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UK’s presidency of G8 Summit to focus on dementia

Dementia costs equate to 1% of world’s gross domestic product

Jo Carlowe

Thursday, 16 May 2013

The G8 dementia summit will be held in London in September, bringing together health and science ministers alongside world-leading experts, senior industry figures and the Organisation for Economic Co-operation and Development (OECD). The event will look to secure more coordination and collaboration on dementia globally.

Prime Minister David Cameron said the summit was in recognition of the condition fast becoming the biggest pressure on care systems around the world.

Current estimates indicate 35.6 million people worldwide are living with dementia but with the world’s populations ageing, the World Health Organization estimates that number will nearly double every 20 years, to an estimated 65.7 million in 2030, and 115.4 million in 2050.

The September meeting will focus on the UK’s life sciences sector and initiatives such a genomics and dementia research.

Commenting on the summit, David Cameron said: “Dementia is a devastating disease - not just for sufferers but for their families and friends too. And as more people live longer, it is fast becoming one of the biggest social and healthcare challenges we face.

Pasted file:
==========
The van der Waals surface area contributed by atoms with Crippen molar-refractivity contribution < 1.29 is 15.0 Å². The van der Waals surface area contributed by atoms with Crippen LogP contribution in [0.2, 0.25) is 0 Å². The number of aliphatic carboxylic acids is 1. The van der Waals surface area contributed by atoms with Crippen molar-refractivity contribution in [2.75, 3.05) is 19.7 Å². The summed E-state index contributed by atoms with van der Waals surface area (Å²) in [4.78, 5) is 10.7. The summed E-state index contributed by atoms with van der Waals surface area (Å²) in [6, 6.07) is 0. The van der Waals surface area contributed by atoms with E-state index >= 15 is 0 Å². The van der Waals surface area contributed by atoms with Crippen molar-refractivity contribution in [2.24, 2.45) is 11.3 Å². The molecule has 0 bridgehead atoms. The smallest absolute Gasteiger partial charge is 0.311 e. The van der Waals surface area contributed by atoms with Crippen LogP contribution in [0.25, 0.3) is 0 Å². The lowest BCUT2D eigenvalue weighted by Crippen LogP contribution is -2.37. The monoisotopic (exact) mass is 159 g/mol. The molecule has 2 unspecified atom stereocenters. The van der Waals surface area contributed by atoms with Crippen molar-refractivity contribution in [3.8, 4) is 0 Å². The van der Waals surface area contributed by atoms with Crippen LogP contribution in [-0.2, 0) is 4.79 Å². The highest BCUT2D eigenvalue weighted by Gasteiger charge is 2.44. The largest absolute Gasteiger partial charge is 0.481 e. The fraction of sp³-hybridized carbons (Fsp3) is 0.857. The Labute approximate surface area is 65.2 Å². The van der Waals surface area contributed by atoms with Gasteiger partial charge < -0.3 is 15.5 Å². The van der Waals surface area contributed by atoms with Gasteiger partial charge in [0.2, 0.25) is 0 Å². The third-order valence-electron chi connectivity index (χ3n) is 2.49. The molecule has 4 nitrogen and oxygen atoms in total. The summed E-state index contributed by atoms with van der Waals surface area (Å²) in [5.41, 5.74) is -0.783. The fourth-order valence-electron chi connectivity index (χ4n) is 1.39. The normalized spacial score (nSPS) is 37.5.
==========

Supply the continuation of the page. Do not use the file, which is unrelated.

“Families, communities, health systems and their budgets will increasingly be strained as the number affected increases and so we need to do all we can to improve how we research, diagnose and treat the disease.

“That’s why we’re using our G8 to bring together health ministers, clinical researchers and healthcare companies. If the brightest minds are working together on this then we’ve got a greater chance of improving treatments and finding scientific breakthroughs.”

The total estimated worldwide costs of dementia spending are around £400billion (US$ 604bn) in 2010 - around 1% of the world’s gross domestic product - and £23bn in the UK. This is likely to increase as the number of people with dementia rises year on year.

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